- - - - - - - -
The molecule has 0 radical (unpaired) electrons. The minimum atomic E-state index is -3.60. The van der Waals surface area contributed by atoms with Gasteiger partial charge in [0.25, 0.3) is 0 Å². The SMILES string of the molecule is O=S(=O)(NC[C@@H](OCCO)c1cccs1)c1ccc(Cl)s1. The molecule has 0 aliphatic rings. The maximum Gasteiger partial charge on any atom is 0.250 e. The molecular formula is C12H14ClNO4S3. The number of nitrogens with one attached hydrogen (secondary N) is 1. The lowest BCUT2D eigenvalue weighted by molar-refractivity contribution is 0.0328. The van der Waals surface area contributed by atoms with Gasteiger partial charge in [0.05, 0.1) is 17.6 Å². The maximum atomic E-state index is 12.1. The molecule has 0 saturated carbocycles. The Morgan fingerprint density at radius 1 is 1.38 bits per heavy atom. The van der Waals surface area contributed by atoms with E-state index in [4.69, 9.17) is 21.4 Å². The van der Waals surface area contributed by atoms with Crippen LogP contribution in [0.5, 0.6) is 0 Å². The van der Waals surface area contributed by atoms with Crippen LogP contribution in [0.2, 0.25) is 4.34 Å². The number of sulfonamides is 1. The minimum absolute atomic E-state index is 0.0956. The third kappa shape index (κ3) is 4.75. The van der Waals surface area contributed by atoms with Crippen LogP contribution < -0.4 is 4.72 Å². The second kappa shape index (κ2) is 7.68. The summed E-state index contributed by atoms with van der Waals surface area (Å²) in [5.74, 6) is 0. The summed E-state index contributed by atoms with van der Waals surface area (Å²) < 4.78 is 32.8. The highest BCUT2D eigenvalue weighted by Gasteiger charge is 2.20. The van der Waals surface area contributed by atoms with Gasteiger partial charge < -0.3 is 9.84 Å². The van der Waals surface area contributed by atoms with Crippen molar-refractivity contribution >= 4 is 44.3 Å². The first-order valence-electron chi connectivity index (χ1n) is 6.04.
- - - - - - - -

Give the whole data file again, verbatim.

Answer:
The molecule has 0 radical (unpaired) electrons. The minimum atomic E-state index is -3.60. The van der Waals surface area contributed by atoms with Gasteiger partial charge in [0.25, 0.3) is 0 Å². The SMILES string of the molecule is O=S(=O)(NC[C@@H](OCCO)c1cccs1)c1ccc(Cl)s1. The molecule has 0 aliphatic rings. The maximum Gasteiger partial charge on any atom is 0.250 e. The molecular formula is C12H14ClNO4S3. The number of nitrogens with one attached hydrogen (secondary N) is 1. The lowest BCUT2D eigenvalue weighted by molar-refractivity contribution is 0.0328. The van der Waals surface area contributed by atoms with Gasteiger partial charge in [0.05, 0.1) is 17.6 Å². The maximum atomic E-state index is 12.1. The molecule has 0 saturated carbocycles. The Morgan fingerprint density at radius 1 is 1.38 bits per heavy atom. The van der Waals surface area contributed by atoms with E-state index in [4.69, 9.17) is 21.4 Å². The van der Waals surface area contributed by atoms with Crippen LogP contribution in [0.5, 0.6) is 0 Å². The van der Waals surface area contributed by atoms with Crippen LogP contribution in [0.2, 0.25) is 4.34 Å². The number of sulfonamides is 1. The minimum absolute atomic E-state index is 0.0956. The third kappa shape index (κ3) is 4.75. The van der Waals surface area contributed by atoms with Crippen LogP contribution < -0.4 is 4.72 Å². The second kappa shape index (κ2) is 7.68. The summed E-state index contributed by atoms with van der Waals surface area (Å²) in [5.74, 6) is 0. The summed E-state index contributed by atoms with van der Waals surface area (Å²) < 4.78 is 32.8. The highest BCUT2D eigenvalue weighted by Gasteiger charge is 2.20. The van der Waals surface area contributed by atoms with Gasteiger partial charge < -0.3 is 9.84 Å². The van der Waals surface area contributed by atoms with Crippen molar-refractivity contribution >= 4 is 44.3 Å². The first-order valence-electron chi connectivity index (χ1n) is 6.04.